I’ve always had a hate-love relationship with my bamboo plants. When I was still a novice gardener, I didn’t know much.
I thought my bamboo plants were very drought-tolerant and didn’t need a lot of water at all. So I planted them and then … just kind of forgot about them.
When I went for a walk through my garden one day, I wasn’t very impressed to see the many yellow bamboo leaves and the stems were starting to brown too.
I learned that bamboo needs regular watering, together with sunlight and well-draining soil to grow well.
How Often to Water Bamboo?
In general, you’ll need to water mature bamboo 2-3 times a week when the weather is windy or particularly hot. In “normal” weather, water your plant at least once a week. Also, ensure the soil is dry for 2-3 inches before you saturate the area around your bamboo with water, or look for signs of brown leaf tips or curling leaves before watering.
Bamboo Watering Guide
How often you water your bamboo depends on whether it is newly planted, a more mature bamboo with its root system firmly established in the soil, or whether you are growing it in a pot.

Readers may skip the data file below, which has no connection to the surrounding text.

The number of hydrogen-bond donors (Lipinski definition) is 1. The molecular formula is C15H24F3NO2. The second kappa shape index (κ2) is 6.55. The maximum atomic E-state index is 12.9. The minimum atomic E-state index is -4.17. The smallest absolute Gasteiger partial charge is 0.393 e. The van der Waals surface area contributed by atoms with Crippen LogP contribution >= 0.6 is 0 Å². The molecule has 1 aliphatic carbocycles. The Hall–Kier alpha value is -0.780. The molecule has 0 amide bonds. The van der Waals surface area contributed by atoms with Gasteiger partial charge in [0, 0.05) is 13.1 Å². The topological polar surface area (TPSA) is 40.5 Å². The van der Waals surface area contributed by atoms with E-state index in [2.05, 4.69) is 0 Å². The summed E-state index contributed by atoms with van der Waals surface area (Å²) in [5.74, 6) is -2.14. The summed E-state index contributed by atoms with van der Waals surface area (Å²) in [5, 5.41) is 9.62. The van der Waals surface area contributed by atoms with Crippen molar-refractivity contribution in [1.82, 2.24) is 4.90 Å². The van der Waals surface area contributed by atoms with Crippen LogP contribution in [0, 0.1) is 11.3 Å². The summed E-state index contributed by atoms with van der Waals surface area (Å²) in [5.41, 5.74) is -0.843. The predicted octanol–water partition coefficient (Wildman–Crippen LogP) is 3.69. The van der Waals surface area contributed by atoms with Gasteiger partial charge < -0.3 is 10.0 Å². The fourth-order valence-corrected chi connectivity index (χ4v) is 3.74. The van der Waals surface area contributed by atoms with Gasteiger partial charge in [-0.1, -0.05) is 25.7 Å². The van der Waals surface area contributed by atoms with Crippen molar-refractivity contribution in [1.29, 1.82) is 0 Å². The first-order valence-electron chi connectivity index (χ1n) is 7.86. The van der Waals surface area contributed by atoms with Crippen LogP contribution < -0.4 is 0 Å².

Watering Your Newly Planted Bamboo
When I plant new bamboo in well-draining soil, I ensure I take extra good care of it, at least for the first year of its life.
This is an important life stage as I need to protect my plant from drought as well as from weeds competing for water.
I also make a depression in the soil around the area where I planted my bamboo, and then I fill it with water.
Once the soil is dry, which is on average around every 2-3 days, depending on weather, I water my plant well. However, if it is very hot, I water it 3-4 times per week.
In winter, I only water it about once a week.
You can move your bamboo, divide it, or propagate it after this first year.
The same watering advice applies to newly propagated bamboo. When I propagate a new rhizome cutting, I also water the soil 2-3 times a week as it needs more water to grow new shoots.
I ensure the soil is moist, not soggy to help the baby plant grow optimally.
Watering Established Bamboo
On average, it takes about 3 years for bamboo to develop a proper root system. Once it is established, I don’t need to water it as much or as frequently as I did during the first year of planting it.